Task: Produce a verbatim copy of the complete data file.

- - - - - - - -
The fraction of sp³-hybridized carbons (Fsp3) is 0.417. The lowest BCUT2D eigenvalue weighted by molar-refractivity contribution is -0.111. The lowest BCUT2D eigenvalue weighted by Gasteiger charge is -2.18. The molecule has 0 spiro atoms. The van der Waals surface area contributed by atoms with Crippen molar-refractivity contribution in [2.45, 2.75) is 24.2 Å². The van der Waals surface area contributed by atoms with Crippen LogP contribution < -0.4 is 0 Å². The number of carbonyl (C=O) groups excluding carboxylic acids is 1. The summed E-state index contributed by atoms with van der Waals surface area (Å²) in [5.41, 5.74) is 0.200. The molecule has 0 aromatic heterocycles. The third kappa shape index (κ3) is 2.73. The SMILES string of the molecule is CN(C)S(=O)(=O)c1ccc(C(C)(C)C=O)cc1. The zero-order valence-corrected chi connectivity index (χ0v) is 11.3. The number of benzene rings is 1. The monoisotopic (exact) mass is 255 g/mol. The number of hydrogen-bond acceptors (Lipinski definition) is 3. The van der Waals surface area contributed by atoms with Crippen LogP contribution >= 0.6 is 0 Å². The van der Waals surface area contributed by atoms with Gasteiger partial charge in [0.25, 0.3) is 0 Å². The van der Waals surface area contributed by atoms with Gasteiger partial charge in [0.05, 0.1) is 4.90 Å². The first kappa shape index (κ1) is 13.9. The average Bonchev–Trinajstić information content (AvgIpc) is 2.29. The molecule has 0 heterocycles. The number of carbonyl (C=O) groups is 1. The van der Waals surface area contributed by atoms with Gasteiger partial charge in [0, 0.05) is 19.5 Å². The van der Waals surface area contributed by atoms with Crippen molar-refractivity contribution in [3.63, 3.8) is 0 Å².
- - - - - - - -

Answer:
The fraction of sp³-hybridized carbons (Fsp3) is 0.417. The lowest BCUT2D eigenvalue weighted by molar-refractivity contribution is -0.111. The lowest BCUT2D eigenvalue weighted by Gasteiger charge is -2.18. The molecule has 0 spiro atoms. The van der Waals surface area contributed by atoms with Crippen molar-refractivity contribution in [2.45, 2.75) is 24.2 Å². The van der Waals surface area contributed by atoms with Crippen LogP contribution < -0.4 is 0 Å². The number of carbonyl (C=O) groups excluding carboxylic acids is 1. The summed E-state index contributed by atoms with van der Waals surface area (Å²) in [5.41, 5.74) is 0.200. The molecule has 0 aromatic heterocycles. The third kappa shape index (κ3) is 2.73. The SMILES string of the molecule is CN(C)S(=O)(=O)c1ccc(C(C)(C)C=O)cc1. The zero-order valence-corrected chi connectivity index (χ0v) is 11.3. The number of benzene rings is 1. The monoisotopic (exact) mass is 255 g/mol. The number of hydrogen-bond acceptors (Lipinski definition) is 3. The van der Waals surface area contributed by atoms with Crippen LogP contribution >= 0.6 is 0 Å². The van der Waals surface area contributed by atoms with Gasteiger partial charge in [0.25, 0.3) is 0 Å². The van der Waals surface area contributed by atoms with Gasteiger partial charge in [0.05, 0.1) is 4.90 Å². The first kappa shape index (κ1) is 13.9. The average Bonchev–Trinajstić information content (AvgIpc) is 2.29. The molecule has 0 heterocycles. The number of carbonyl (C=O) groups is 1. The van der Waals surface area contributed by atoms with Gasteiger partial charge in [0, 0.05) is 19.5 Å². The van der Waals surface area contributed by atoms with Crippen molar-refractivity contribution in [3.63, 3.8) is 0 Å².